MPs have questioned why the Government’s environment department is taking an arms-length approach to waste.
They also raised fears the 2020 EU target of 50% household recycling will not be met in England
MPs on Parliament’s Environment, Food and Rural Affairs Committee said the concern was prompted by Defra’s decision to step back from areas of waste management.
Launching a report on Waste Management in England, the committee’s chair Anne McIntosh who is MP for Thirsk and Malton said: “Defra ‘stepped back’ from waste management at a time when we need both a more ambitious approach to waste management and stronger Government leadership to drive up static recycling rates in England and make better use of energy recovery options such as local heating for homes.”
She added: “Ministers must now show that waste policy remains an important priority.”
The department said it will respond to the report “in due course”.
A DEFRA spokesperson said: “We all have a responsibility to use our resources more carefully and reduce waste. The Government continues to support this by providing a robust legal framework to help enforcement agencies and industry take action, securing an additional £5m to tackle waste crime and helping consumers save £1.5 billion worth of food since 2007.”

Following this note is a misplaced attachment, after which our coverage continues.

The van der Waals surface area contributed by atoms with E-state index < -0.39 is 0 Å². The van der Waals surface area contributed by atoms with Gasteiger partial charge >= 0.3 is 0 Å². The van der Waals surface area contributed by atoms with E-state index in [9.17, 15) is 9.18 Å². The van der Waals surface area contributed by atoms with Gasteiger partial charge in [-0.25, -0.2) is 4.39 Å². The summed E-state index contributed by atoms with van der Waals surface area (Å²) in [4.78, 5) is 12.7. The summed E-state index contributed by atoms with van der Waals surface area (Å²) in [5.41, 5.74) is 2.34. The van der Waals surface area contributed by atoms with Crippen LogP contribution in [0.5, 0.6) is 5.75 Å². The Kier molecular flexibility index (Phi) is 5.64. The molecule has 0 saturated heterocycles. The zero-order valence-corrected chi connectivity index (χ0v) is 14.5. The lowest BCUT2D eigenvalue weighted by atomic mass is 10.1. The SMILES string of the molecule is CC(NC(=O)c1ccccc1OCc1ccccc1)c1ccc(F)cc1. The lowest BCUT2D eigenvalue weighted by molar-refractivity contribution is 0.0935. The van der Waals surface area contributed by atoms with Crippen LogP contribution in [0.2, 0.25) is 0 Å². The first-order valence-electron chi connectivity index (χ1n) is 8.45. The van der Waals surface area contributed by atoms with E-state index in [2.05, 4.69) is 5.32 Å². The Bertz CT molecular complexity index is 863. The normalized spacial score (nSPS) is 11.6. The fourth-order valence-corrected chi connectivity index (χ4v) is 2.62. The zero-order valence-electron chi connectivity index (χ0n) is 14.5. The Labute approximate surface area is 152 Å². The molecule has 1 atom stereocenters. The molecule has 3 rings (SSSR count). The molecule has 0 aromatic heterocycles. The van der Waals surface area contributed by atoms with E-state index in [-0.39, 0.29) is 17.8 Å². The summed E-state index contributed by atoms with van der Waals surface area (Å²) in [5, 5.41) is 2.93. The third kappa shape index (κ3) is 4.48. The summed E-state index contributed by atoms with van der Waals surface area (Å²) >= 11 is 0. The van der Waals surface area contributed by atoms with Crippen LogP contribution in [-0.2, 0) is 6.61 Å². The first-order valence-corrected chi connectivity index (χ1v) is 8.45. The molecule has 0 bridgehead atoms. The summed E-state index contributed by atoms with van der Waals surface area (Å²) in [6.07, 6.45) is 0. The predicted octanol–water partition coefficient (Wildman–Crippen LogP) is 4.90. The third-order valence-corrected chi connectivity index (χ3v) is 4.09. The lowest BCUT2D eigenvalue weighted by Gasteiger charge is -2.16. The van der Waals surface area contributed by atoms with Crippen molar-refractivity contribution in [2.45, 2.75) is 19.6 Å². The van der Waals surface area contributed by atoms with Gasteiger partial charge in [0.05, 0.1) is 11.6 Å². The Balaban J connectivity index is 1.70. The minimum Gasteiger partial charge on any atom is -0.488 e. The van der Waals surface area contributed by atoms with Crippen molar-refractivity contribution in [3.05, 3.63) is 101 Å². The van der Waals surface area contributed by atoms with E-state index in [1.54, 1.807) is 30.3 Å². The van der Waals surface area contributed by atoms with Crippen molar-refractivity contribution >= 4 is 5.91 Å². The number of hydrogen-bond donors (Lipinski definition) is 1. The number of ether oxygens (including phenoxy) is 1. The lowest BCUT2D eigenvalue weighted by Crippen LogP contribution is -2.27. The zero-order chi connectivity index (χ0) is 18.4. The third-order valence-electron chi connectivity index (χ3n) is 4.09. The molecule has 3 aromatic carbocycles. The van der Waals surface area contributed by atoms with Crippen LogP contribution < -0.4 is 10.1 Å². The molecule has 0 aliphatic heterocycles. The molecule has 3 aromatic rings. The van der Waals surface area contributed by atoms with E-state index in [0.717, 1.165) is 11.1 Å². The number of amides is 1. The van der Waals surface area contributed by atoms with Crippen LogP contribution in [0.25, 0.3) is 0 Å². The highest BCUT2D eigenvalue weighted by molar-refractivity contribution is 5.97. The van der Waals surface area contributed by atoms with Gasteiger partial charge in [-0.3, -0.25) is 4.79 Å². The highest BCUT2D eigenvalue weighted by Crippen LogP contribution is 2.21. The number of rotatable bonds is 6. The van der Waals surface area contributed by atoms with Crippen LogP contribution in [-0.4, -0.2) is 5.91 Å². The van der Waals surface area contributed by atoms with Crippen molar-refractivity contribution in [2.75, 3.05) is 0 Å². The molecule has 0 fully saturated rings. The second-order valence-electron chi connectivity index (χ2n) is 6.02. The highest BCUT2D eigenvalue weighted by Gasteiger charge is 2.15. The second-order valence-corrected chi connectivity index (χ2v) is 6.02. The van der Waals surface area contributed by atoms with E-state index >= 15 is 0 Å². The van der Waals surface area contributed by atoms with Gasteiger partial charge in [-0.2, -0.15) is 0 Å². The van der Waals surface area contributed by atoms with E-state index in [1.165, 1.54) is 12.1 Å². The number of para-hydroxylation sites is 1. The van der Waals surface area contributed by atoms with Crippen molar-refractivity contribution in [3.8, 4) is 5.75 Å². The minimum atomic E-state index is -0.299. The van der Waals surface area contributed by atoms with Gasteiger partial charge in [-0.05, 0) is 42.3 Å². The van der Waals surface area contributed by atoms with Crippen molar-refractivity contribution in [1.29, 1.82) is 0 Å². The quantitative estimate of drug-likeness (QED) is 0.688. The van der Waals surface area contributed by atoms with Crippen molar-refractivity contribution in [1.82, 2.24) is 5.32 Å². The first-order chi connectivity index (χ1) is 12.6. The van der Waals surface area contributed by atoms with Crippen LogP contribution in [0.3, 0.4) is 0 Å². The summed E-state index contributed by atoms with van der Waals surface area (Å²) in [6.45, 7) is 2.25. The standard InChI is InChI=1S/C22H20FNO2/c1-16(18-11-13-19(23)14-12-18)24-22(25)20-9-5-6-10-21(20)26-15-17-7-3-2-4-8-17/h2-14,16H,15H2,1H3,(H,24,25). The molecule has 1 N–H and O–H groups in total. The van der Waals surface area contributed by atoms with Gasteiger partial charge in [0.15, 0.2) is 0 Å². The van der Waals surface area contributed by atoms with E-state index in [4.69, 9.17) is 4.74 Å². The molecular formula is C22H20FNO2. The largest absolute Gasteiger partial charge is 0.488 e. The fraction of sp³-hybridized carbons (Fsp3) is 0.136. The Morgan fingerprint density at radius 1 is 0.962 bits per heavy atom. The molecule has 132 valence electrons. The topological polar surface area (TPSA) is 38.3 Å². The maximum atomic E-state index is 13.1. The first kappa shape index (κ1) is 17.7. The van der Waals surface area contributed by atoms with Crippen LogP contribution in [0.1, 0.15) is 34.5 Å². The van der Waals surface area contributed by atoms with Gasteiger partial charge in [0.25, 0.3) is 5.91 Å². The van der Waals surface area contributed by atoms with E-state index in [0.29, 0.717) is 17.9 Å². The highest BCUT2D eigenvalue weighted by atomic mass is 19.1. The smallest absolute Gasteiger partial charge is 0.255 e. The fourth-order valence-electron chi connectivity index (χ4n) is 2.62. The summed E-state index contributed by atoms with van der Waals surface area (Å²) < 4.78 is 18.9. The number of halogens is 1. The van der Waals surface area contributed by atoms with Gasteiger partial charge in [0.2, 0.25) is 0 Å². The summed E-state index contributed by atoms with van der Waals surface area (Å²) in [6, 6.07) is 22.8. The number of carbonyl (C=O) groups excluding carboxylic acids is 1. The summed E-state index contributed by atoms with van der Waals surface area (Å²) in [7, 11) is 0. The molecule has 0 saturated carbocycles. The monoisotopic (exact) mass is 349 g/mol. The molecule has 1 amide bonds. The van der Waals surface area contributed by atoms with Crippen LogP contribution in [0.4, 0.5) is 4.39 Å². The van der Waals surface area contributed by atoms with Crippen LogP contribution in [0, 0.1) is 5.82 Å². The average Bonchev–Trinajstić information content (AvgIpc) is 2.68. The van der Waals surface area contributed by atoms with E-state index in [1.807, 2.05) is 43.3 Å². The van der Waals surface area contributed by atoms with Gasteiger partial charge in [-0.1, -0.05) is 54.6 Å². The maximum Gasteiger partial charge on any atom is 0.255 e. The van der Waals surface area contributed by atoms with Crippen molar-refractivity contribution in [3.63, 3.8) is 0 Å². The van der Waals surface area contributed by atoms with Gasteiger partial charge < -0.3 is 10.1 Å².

MPs also had a close eye on energy-from-waste plants, calling on Government to make sure only “genuinely residual waste” is sent to these.
Miss McIntosh said: “Too much food waste is still sent to landfill but separate food waste collections can be disproportionately expensive and difficult to implement in practice. The Government must find practical ways to divert more food waste out of the residual stream but in ways that suit local circumstances.”
The “frequent occurrence” of fires at waste management sites should also be “curbed”, said the MPs.